Donald Trump said he will institute a foreign policy that puts "America first" and blasted President Barack Obama's leadership in a speech aimed at showcasing a more presidential image of the Republican front-runner on Wednesday.
The nearly 40-minute speech in Washington, D.C., hit on many of the broad themes the real estate mogul has stressed in his White House run. But it was delivered in a much more prepared and somber tone than has been common for the often boisterous candidate. And it was a clear appeal to not just Republican primary voters, but the general electorate.
The speech is the latest evolution of a candidate turning his attention to a general election matchup against Hillary Clinton. Trump won all five primaries that took place Tuesday, mathematically eliminating rival Ted Cruz from gaining enough delegates to clinch the Republican presidential nomination ahead of the GOP convention.
"I will seek a foreign policy that all Americans, whatever their party, can support. So important," Trump said. "And which our friends and allies will respect and totally welcome."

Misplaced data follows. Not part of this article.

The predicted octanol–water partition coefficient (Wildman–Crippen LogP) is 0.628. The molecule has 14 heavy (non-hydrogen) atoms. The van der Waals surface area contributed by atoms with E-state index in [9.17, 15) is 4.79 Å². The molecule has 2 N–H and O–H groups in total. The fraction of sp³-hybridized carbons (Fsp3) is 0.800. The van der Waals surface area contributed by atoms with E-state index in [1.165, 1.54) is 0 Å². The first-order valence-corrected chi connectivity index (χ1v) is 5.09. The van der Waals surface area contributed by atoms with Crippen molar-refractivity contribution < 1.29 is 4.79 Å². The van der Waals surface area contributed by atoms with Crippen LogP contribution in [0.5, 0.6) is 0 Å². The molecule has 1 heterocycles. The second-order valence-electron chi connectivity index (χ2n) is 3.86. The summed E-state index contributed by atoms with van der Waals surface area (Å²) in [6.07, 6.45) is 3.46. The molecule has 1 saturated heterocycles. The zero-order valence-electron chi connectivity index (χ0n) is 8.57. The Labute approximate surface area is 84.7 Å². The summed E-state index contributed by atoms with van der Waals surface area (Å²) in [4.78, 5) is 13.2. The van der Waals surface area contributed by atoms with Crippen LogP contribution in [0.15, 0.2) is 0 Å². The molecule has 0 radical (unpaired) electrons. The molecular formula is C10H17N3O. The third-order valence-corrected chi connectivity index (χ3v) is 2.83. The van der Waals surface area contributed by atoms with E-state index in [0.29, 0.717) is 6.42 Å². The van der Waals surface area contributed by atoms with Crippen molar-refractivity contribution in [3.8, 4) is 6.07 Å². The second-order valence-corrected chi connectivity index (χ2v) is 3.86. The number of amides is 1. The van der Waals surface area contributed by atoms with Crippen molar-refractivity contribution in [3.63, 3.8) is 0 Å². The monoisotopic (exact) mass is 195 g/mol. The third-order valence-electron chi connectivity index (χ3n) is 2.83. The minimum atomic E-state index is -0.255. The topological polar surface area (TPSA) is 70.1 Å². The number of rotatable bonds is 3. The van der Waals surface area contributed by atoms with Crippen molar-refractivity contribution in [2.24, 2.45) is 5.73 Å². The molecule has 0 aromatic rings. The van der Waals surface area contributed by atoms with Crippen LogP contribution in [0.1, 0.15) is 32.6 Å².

Trump said that, under his administration, the U.S. will get out of "the nation building business" that "left the Middle East more unstable than ever before."
Instead, Trump said he will focus on creating "stability" around the globe by defeating ISIS and opening new lines of dialogue with Russia and China.
Though the speech offered few new details of policy specifics, Trump did tick off a number of policies pursued by Obama and then Secretary of State Hillary Clinton that he called a "complete disaster," including the 2012 attack in Benghazi.
"If President Obama's goal was to weaken America, he could not have done a better job," Trump said.
This article first appeared on NBCNews.com.